Capco Partners Stuart Feffer and Christopher Kundro have released a white paper predicting that issues related to the valuation of hedge fund portfolios will likely become the next major black eye for the industry.<?xml:namespace prefix = o ns = "urn:schemas-microsoft-com:office:office" />
Feffer and Kundro said: "Unless certain practices become more widespread, the industry faces a potential crisis of confidence with institutional and high net worth investors."
The Capco white paper is entitled "Valuation issues and operational risk in hedge funds". Valuation issues are already a factor in many headline-grabbing hedge fund blow-ups, and continue to be in the news as they increase in their frequency, severity and visibility. Recent evidence includes coverage of the SEC's staff report on "Implications of the growth of hedge funds," and the recent market-timing scandals in the mutual fund world.
A recent study by Capco on "Understanding and mitigating operational risk in hedge fund investments" found that valuation issues were a primary or contributing factor in approximately 35% of hedge fund failures.
The Capco white paper suggests that investors and fund managers insist that hedge funds follow three key principles in their valuation processes to ensure proper pricing:
Insist on strict "independence and separation of duties" in the valuation process. Long a fundamental principle of control in financial institutions, it is still unevenly applied in the hedge fund world. In short, this means that portfolio managers and traders should not be principally responsible for valuing their own portfolios (which is often the case currently). Instead this should be performed or checked by someone who does not report to the portfolio manager and is not compensated based on the performance of the specific fund.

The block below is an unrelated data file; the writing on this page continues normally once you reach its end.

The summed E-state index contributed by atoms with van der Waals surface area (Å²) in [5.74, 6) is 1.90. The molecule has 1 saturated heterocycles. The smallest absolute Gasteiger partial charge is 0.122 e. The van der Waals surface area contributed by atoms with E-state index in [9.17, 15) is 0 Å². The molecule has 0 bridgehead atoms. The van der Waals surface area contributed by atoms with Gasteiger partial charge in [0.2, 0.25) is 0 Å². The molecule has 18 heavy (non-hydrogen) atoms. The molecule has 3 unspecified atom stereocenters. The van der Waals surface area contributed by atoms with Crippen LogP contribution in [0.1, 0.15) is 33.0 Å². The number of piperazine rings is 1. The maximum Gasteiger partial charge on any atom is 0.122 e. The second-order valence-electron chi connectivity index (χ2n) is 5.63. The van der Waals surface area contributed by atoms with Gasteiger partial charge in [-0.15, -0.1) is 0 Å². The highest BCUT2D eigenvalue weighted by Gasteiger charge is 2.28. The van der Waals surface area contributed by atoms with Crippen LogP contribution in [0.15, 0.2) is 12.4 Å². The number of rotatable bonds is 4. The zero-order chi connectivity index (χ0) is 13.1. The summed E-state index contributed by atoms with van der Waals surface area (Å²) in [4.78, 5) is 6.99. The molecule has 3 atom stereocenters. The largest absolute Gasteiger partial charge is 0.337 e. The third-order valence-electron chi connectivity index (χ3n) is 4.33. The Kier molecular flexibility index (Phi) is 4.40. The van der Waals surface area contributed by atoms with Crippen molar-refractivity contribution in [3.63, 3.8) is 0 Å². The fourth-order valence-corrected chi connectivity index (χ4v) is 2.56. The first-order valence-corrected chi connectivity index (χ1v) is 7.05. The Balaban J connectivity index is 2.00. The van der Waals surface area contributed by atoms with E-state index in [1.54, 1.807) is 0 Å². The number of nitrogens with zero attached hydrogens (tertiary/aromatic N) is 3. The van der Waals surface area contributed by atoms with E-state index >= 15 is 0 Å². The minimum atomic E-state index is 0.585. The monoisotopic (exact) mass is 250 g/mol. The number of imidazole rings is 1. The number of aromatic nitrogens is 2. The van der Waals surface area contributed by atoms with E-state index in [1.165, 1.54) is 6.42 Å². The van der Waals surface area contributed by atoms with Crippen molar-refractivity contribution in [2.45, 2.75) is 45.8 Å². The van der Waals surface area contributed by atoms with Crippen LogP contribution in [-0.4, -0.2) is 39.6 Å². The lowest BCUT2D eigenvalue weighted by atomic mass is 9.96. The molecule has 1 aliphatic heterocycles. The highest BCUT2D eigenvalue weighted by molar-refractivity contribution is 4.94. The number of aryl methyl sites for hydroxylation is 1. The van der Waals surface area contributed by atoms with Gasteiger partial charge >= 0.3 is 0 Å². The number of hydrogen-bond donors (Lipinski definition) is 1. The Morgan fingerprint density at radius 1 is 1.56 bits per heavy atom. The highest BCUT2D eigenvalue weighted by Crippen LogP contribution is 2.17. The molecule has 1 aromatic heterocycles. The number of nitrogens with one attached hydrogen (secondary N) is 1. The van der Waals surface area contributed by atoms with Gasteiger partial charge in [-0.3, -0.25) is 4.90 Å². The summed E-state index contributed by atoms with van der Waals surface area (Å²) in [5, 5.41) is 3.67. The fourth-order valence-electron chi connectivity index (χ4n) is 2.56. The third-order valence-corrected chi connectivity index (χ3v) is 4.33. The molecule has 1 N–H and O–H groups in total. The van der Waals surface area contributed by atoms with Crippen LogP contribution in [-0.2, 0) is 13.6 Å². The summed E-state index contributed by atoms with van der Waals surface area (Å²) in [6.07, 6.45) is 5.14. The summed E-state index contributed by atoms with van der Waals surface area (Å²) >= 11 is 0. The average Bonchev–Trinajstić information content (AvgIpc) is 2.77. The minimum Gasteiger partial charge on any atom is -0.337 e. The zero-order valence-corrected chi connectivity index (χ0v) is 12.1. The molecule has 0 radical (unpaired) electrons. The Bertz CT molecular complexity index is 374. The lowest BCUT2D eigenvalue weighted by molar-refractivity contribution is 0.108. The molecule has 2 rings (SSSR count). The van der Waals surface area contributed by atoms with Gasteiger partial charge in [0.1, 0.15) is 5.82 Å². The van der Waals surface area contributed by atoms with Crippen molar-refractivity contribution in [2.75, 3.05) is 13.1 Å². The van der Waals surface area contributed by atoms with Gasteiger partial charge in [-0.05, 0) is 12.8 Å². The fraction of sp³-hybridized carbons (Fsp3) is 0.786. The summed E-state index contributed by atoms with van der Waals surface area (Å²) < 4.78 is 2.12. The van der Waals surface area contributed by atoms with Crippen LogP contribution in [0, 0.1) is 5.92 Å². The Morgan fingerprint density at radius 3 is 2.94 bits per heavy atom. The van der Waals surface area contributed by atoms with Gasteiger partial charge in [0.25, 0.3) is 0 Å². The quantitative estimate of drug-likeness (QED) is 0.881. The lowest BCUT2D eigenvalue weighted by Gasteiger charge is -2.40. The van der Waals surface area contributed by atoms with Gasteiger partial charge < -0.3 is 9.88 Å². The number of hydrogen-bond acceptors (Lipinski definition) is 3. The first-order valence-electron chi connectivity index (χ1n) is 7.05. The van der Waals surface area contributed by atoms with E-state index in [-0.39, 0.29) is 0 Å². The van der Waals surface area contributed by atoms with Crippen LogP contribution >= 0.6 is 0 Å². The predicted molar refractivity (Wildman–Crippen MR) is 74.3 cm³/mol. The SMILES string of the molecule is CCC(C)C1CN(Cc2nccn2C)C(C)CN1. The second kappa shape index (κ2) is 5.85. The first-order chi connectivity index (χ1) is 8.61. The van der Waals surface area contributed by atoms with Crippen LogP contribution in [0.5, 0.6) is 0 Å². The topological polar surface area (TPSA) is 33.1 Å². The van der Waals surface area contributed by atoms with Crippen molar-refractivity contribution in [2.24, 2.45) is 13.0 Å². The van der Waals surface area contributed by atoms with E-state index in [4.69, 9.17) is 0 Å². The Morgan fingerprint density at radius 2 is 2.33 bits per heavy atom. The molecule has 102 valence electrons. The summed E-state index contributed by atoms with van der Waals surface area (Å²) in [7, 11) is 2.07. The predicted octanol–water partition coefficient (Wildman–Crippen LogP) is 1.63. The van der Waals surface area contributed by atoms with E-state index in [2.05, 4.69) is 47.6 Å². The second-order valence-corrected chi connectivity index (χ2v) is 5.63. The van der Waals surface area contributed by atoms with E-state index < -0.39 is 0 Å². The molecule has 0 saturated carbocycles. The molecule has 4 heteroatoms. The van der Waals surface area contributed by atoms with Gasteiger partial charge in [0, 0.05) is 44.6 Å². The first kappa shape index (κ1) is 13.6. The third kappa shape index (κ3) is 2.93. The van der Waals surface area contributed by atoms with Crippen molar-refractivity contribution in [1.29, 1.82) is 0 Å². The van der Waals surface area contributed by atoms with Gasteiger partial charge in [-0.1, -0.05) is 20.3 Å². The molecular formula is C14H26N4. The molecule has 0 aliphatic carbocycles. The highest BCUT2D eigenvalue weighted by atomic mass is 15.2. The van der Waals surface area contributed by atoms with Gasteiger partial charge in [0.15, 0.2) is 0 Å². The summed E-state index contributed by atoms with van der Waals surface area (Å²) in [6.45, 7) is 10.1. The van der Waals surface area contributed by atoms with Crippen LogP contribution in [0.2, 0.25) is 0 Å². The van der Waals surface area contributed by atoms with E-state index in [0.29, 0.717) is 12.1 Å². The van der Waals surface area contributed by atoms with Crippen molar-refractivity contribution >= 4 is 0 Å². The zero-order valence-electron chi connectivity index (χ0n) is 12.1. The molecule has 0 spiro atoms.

Ensure consistency of application of sources, methods, rules, models and process in valuations. When these are applied situationally, it is often a red flag for pricing problems.
Increase the level of management supervision and oversight of the valuation process. There should be documented policies and procedures at the fund, and a way of making sure that these policies and procedures are followed, usually through internal audit and testing. There should be evidence of ongoing management review and actions taken when inevitable pricing discrepancies are found.
The white paper also discusses the common reasons for valuation problems, which include the inherent difficulties in valuing certain types of securities, as well as pricing mistakes, procedural problems, infrastructure issues, misrepresentation and fraud.
copyright hedgeweek 2004